• A specific Destination IPS

Note that each rate is:

  • one-directional: a rate describes the rate of exchange for payments flowing in one direction only (eg from currency A>B).

  • independent & non-reciprocal: for a specific FXP, given currencies A & B, the rate for payments from B>A is set independently of the rate for payments from A>B. The rate for B>A is not simply the reciprocal of the rate for payments from A>B (eg 1 / (B>A)).

WORKED EXAMPLE: Asymmetric rates

FXP-A may wish to reduce their holdings of SGD and increase their holding of EUR. FXP-A provides two independent rates to Nexus:

EUR->SGD = 1.5000 (EUR 1 = SGD 1.50)

SGD->EUR = 0.6500 (SGD 1 = EUR 0.65, equivalent to SGD1 = EUR)

Note that the SGD>EUR rate is not simply 1 divided by the EUR>SGD rate, which would be SGD 0.6667.

The rates above may be attractive rate for anyone sending payments from the Eurozone to Singapore, but unattractive for anyone sending payments from Singapore to the Eurozone. This means the FXP is likely to be selected for payments from the Eurozone to Singapore, but unlikely to be selected for payments from Singapore to the Eurozone. Consequently, they are likely to accumulate EUR and run down their holdings of SGD.

Withdrawing a rate

In some cases, an FXP may need to ‘withdraw’ a specific rate. One example would be where the FXP needs to do maintenance on their own systems, making it impossible for them to manage liquidity for Nexus payments. In this case, an FXP could withdraw a rate using the DELETE /rates/ API. “Deleting” a rate would set this rate to expire so that it is no longer shown to PSPs.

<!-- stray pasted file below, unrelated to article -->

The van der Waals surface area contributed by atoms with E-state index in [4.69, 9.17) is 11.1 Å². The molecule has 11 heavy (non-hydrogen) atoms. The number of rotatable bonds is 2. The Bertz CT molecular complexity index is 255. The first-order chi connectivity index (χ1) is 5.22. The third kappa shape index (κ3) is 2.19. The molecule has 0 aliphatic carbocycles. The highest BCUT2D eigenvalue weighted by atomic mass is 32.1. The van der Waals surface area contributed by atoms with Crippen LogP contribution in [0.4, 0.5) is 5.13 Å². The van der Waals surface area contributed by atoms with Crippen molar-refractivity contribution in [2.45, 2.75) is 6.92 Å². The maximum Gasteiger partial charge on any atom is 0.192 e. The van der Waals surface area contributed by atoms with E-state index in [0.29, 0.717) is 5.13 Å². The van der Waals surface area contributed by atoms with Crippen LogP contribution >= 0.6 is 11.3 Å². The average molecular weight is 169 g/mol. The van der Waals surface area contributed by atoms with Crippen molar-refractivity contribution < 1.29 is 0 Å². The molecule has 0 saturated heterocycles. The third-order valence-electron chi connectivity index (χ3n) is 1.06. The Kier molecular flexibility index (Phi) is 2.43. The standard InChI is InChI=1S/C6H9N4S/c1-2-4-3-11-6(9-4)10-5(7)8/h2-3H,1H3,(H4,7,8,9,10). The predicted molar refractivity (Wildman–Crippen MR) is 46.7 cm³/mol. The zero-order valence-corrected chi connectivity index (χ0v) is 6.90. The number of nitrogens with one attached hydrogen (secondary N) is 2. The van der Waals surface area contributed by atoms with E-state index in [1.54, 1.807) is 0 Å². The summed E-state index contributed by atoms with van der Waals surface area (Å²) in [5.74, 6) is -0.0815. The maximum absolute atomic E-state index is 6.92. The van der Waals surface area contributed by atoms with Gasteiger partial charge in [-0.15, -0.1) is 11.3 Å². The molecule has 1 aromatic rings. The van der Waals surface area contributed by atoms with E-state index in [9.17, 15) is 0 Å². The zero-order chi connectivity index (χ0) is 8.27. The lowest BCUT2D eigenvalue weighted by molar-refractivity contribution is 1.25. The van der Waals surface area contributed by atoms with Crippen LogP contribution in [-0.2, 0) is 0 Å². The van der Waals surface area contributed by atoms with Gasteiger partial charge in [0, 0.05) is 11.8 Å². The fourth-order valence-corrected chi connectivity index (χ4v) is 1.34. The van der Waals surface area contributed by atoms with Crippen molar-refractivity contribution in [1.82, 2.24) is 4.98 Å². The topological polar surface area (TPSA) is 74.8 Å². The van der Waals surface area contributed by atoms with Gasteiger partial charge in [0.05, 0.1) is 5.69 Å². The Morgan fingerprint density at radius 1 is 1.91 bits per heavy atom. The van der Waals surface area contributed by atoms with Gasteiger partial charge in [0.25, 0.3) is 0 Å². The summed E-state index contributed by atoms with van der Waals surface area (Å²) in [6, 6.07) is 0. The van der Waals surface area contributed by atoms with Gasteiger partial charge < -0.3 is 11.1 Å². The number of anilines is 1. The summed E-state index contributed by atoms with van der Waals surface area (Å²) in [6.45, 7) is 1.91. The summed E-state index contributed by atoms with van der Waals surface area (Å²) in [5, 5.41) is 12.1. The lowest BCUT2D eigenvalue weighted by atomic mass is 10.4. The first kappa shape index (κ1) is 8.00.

This functionality has not been built as part of the PoC and would need to be added to a production version.

Providing rates when FX markets are closed

IPSs allow payments to be made 24 hours per day, seven days per week. In contrast, FX markets, where financial institutions buy and sell currencies from each other, are only open during business hours from Monday-Friday. Because of the global nature of FX markets, it is usually possible to trade major currencies for 24 hours a day from Monday to Friday, but not over the weekend. This means that there is no “live” market to define FX rates on Saturday and Sunday.

To enable Nexus payments at weekends, FX Providers must continue to provide FX over the weekend. There are two ways they could do this:

  • An FXP can update their rates when the FX markets close on Friday, and leave those rates fixed throughout the weekend, since the market rates will not change. In this case, they would “price in” the risk that the rates in the wider FX market on Monday morning may jump relative to the rates when the market closed on Friday evening. This means that the rates charged over the weekend are likely to be less competitive than those during the week, to cover this risk.

  • Alternatively, the FXP could continue to update its rates through the weekend. Although the market rates would not change, an FXP may wish to do this to manage their liquidity in the different currencies. For example, they can make their rates better or worse, compared to the market, in order to attract more or less of certain currencies.